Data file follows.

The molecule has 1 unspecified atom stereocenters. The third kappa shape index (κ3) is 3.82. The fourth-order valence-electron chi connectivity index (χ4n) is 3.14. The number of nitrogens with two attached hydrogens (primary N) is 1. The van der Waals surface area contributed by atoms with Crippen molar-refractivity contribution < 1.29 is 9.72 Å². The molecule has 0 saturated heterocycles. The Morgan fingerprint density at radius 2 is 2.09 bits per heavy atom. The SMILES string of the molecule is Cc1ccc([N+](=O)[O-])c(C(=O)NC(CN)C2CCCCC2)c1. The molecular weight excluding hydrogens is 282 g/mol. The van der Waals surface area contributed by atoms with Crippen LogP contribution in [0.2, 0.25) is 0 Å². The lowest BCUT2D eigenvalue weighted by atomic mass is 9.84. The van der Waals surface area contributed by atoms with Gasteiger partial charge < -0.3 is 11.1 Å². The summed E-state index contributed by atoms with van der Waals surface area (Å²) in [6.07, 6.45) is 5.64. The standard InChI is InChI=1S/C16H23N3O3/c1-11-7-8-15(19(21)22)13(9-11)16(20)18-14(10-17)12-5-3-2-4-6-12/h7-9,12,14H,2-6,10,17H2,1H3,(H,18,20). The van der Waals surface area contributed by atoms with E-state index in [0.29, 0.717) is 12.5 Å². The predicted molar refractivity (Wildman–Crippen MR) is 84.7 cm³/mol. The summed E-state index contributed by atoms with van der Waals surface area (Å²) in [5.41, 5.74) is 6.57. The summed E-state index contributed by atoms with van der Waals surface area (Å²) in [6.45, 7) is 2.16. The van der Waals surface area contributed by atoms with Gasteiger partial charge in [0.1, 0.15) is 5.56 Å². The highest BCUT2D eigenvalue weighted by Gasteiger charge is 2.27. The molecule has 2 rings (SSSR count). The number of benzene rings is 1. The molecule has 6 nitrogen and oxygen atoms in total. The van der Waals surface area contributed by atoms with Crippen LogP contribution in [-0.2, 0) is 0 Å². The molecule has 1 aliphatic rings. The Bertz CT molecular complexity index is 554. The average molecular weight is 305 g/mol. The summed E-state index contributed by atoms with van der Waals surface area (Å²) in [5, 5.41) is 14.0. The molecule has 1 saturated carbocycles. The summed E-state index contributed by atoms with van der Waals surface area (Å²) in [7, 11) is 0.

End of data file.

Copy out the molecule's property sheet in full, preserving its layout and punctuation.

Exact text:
The molecule has 1 unspecified atom stereocenters. The third kappa shape index (κ3) is 3.82. The fourth-order valence-electron chi connectivity index (χ4n) is 3.14. The number of nitrogens with two attached hydrogens (primary N) is 1. The van der Waals surface area contributed by atoms with Crippen molar-refractivity contribution < 1.29 is 9.72 Å². The molecule has 0 saturated heterocycles. The Morgan fingerprint density at radius 2 is 2.09 bits per heavy atom. The SMILES string of the molecule is Cc1ccc([N+](=O)[O-])c(C(=O)NC(CN)C2CCCCC2)c1. The molecular weight excluding hydrogens is 282 g/mol. The van der Waals surface area contributed by atoms with Crippen LogP contribution in [0.2, 0.25) is 0 Å². The lowest BCUT2D eigenvalue weighted by atomic mass is 9.84. The van der Waals surface area contributed by atoms with Gasteiger partial charge < -0.3 is 11.1 Å². The summed E-state index contributed by atoms with van der Waals surface area (Å²) in [6.07, 6.45) is 5.64. The standard InChI is InChI=1S/C16H23N3O3/c1-11-7-8-15(19(21)22)13(9-11)16(20)18-14(10-17)12-5-3-2-4-6-12/h7-9,12,14H,2-6,10,17H2,1H3,(H,18,20). The van der Waals surface area contributed by atoms with E-state index in [0.29, 0.717) is 12.5 Å². The predicted molar refractivity (Wildman–Crippen MR) is 84.7 cm³/mol. The summed E-state index contributed by atoms with van der Waals surface area (Å²) in [5.41, 5.74) is 6.57. The summed E-state index contributed by atoms with van der Waals surface area (Å²) in [6.45, 7) is 2.16. The van der Waals surface area contributed by atoms with Gasteiger partial charge in [0.1, 0.15) is 5.56 Å². The highest BCUT2D eigenvalue weighted by Gasteiger charge is 2.27. The molecule has 2 rings (SSSR count). The number of benzene rings is 1. The molecule has 6 nitrogen and oxygen atoms in total. The van der Waals surface area contributed by atoms with Crippen LogP contribution in [-0.2, 0) is 0 Å². The molecule has 1 aliphatic rings. The Bertz CT molecular complexity index is 554. The average molecular weight is 305 g/mol. The summed E-state index contributed by atoms with van der Waals surface area (Å²) in [5, 5.41) is 14.0. The molecule has 1 saturated carbocycles. The summed E-state index contributed by atoms with van der Waals surface area (Å²) in [7, 11) is 0.